“Good” and “bad”, “right” and “wrong” are relative terms. Lord Krishna is worshipped as God incarnate, but for many moralists, it is difficult to understand his life. He measured up only to the highest standards of life’s truth and not the personal truths of people.
Lord Krishna’s asking Arjuna to take up arms in the battle of Kurukshetra, and living by the principle of “all is fair in love and war”, Jesus’ expression of wrath at the merchants at the holy shrine of the Jews where he destroyed their shops, the assassination of Ravana by Lord Rama or Kansa by Lord Krishna – all these “acts” considered as “wrong” by moralists, were for the larger good of humanity, and for upholding truth and justice.
According to Abhidhamma [Buddhist Psychology], every action is conceived as neutral from the ethical point of view, its moral or immoral nature can be determined only when we take into account its underlying mental state/s. Thus, if the underlying mental state of an action is evil, malicious or tinged with greed, even if the behaviour resulting from it may seem apparently “innocent”, “good” and “kind” to the observer, it is regarded as immoral. The act in and by itself is not immoral, but the motive resulting from the underlying mental state/s makes it good or bad, moral or immoral.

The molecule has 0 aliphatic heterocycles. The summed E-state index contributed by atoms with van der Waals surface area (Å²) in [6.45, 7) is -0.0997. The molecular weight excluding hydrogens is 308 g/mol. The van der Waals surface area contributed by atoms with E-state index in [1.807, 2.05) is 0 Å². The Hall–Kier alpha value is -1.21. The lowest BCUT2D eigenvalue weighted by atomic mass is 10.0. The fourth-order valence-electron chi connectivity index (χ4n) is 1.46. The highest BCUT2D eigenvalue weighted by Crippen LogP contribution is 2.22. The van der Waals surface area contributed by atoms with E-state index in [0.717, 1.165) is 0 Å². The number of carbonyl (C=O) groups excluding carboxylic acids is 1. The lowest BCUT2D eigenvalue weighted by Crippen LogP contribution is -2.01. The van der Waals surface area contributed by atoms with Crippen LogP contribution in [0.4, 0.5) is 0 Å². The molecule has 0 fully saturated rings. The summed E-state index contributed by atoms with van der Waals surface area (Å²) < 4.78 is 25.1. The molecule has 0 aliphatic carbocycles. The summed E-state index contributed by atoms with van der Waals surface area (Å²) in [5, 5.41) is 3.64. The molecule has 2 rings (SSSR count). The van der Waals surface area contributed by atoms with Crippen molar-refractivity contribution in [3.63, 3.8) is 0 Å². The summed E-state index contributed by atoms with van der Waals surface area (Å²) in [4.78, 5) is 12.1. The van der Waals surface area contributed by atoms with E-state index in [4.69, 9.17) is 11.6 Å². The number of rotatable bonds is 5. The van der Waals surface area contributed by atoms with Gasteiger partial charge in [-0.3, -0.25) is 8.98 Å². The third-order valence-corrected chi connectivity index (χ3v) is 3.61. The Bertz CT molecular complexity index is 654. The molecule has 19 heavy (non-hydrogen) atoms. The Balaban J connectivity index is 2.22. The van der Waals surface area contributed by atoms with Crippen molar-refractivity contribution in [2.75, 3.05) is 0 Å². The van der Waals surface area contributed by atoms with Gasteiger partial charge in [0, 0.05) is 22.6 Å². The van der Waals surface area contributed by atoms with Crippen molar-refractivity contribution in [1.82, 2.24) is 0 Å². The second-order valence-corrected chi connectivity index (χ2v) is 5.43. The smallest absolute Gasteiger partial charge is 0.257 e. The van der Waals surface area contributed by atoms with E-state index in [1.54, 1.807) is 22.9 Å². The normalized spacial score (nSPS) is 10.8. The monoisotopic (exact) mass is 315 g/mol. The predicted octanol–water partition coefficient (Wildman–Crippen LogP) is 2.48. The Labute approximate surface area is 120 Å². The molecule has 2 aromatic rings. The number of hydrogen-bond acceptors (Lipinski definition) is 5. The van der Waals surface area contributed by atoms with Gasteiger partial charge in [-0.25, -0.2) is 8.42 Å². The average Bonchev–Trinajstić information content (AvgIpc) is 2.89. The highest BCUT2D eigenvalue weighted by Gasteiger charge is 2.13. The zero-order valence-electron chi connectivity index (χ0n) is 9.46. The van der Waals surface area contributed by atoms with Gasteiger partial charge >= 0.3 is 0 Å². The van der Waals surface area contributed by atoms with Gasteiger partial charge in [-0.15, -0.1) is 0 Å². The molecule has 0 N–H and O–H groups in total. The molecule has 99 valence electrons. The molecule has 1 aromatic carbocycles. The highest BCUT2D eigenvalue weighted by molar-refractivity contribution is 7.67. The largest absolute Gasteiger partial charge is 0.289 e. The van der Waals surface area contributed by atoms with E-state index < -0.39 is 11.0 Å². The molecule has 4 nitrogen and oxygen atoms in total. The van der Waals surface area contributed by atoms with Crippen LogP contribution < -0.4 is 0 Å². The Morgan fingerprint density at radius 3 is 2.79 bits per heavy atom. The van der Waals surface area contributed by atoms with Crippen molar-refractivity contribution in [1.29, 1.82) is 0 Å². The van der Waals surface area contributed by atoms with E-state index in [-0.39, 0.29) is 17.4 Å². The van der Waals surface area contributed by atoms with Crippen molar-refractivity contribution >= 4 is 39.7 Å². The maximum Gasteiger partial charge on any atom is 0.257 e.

Assertion vs Aggression
The same can be understood by seeing the difference between assertiveness and aggressiveness. Assertiveness is a mature way of relating which creates a good feeling in oneself and is life-affirmative, whereas aggressiveness is most definitely immature and creates a bad feeling in oneself and is life-negative.
|We stand for our right respecting others right too.||We stand for our right only and we don’t bother about others right.|